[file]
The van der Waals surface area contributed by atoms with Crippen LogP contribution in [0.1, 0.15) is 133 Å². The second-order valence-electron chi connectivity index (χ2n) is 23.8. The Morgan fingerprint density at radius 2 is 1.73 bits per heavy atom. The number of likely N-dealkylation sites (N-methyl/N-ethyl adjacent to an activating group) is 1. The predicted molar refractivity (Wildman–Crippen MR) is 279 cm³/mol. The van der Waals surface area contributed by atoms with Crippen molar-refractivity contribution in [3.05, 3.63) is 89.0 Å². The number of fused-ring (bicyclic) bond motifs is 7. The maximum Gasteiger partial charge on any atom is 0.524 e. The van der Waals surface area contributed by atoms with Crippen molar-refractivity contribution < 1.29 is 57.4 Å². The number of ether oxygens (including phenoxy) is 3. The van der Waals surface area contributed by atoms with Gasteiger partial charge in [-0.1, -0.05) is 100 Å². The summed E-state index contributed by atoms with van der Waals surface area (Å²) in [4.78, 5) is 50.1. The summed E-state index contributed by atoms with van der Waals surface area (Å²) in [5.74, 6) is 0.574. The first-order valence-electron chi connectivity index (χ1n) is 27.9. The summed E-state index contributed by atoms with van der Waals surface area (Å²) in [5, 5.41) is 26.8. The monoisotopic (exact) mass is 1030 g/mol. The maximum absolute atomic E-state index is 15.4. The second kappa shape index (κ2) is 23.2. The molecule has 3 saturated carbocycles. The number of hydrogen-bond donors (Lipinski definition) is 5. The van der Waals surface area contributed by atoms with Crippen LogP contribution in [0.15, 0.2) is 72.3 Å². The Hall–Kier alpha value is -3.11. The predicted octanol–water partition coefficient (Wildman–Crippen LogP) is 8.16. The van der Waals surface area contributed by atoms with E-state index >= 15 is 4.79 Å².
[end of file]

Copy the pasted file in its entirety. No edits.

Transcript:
The van der Waals surface area contributed by atoms with Crippen LogP contribution in [0.1, 0.15) is 133 Å². The second-order valence-electron chi connectivity index (χ2n) is 23.8. The Morgan fingerprint density at radius 2 is 1.73 bits per heavy atom. The number of likely N-dealkylation sites (N-methyl/N-ethyl adjacent to an activating group) is 1. The predicted molar refractivity (Wildman–Crippen MR) is 279 cm³/mol. The van der Waals surface area contributed by atoms with Crippen molar-refractivity contribution in [3.05, 3.63) is 89.0 Å². The number of fused-ring (bicyclic) bond motifs is 7. The maximum Gasteiger partial charge on any atom is 0.524 e. The van der Waals surface area contributed by atoms with Crippen molar-refractivity contribution < 1.29 is 57.4 Å². The number of ether oxygens (including phenoxy) is 3. The van der Waals surface area contributed by atoms with Gasteiger partial charge in [-0.1, -0.05) is 100 Å². The summed E-state index contributed by atoms with van der Waals surface area (Å²) in [4.78, 5) is 50.1. The summed E-state index contributed by atoms with van der Waals surface area (Å²) in [5.74, 6) is 0.574. The first-order valence-electron chi connectivity index (χ1n) is 27.9. The summed E-state index contributed by atoms with van der Waals surface area (Å²) in [5, 5.41) is 26.8. The monoisotopic (exact) mass is 1030 g/mol. The maximum absolute atomic E-state index is 15.4. The second kappa shape index (κ2) is 23.2. The molecule has 3 saturated carbocycles. The number of hydrogen-bond donors (Lipinski definition) is 5. The van der Waals surface area contributed by atoms with Crippen LogP contribution in [0.15, 0.2) is 72.3 Å². The Hall–Kier alpha value is -3.11. The predicted octanol–water partition coefficient (Wildman–Crippen LogP) is 8.16. The van der Waals surface area contributed by atoms with E-state index >= 15 is 4.79 Å².